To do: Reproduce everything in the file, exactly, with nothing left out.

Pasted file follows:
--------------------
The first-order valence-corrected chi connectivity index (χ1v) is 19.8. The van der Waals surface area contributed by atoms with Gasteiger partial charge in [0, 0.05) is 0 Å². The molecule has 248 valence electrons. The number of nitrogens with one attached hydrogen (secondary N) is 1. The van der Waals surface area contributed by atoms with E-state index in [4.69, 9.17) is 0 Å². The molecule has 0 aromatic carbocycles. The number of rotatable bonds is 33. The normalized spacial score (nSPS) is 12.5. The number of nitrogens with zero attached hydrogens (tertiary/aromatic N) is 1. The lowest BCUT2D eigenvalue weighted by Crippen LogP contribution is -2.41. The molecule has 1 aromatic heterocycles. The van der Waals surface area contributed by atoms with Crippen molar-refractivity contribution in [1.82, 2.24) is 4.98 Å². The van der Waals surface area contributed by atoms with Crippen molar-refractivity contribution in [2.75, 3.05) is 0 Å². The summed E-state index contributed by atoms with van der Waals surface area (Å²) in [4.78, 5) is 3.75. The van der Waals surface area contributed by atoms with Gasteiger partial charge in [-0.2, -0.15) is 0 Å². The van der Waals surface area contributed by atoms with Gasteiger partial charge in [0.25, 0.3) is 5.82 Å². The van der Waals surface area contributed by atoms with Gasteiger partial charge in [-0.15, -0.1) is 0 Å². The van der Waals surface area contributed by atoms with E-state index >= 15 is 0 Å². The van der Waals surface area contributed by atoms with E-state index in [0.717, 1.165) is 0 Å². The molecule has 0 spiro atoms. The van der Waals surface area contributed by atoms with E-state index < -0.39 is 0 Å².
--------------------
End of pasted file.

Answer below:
The first-order valence-corrected chi connectivity index (χ1v) is 19.8. The van der Waals surface area contributed by atoms with Gasteiger partial charge in [0, 0.05) is 0 Å². The molecule has 248 valence electrons. The number of nitrogens with one attached hydrogen (secondary N) is 1. The van der Waals surface area contributed by atoms with E-state index in [4.69, 9.17) is 0 Å². The molecule has 0 aromatic carbocycles. The number of rotatable bonds is 33. The normalized spacial score (nSPS) is 12.5. The number of nitrogens with zero attached hydrogens (tertiary/aromatic N) is 1. The lowest BCUT2D eigenvalue weighted by Crippen LogP contribution is -2.41. The molecule has 1 aromatic heterocycles. The van der Waals surface area contributed by atoms with Crippen molar-refractivity contribution in [1.82, 2.24) is 4.98 Å². The van der Waals surface area contributed by atoms with Crippen molar-refractivity contribution in [2.75, 3.05) is 0 Å². The summed E-state index contributed by atoms with van der Waals surface area (Å²) in [4.78, 5) is 3.75. The van der Waals surface area contributed by atoms with Gasteiger partial charge in [-0.2, -0.15) is 0 Å². The van der Waals surface area contributed by atoms with Gasteiger partial charge in [0.25, 0.3) is 5.82 Å². The van der Waals surface area contributed by atoms with Gasteiger partial charge in [-0.15, -0.1) is 0 Å². The van der Waals surface area contributed by atoms with E-state index >= 15 is 0 Å². The van der Waals surface area contributed by atoms with E-state index in [0.717, 1.165) is 0 Å². The molecule has 0 spiro atoms. The van der Waals surface area contributed by atoms with E-state index < -0.39 is 0 Å².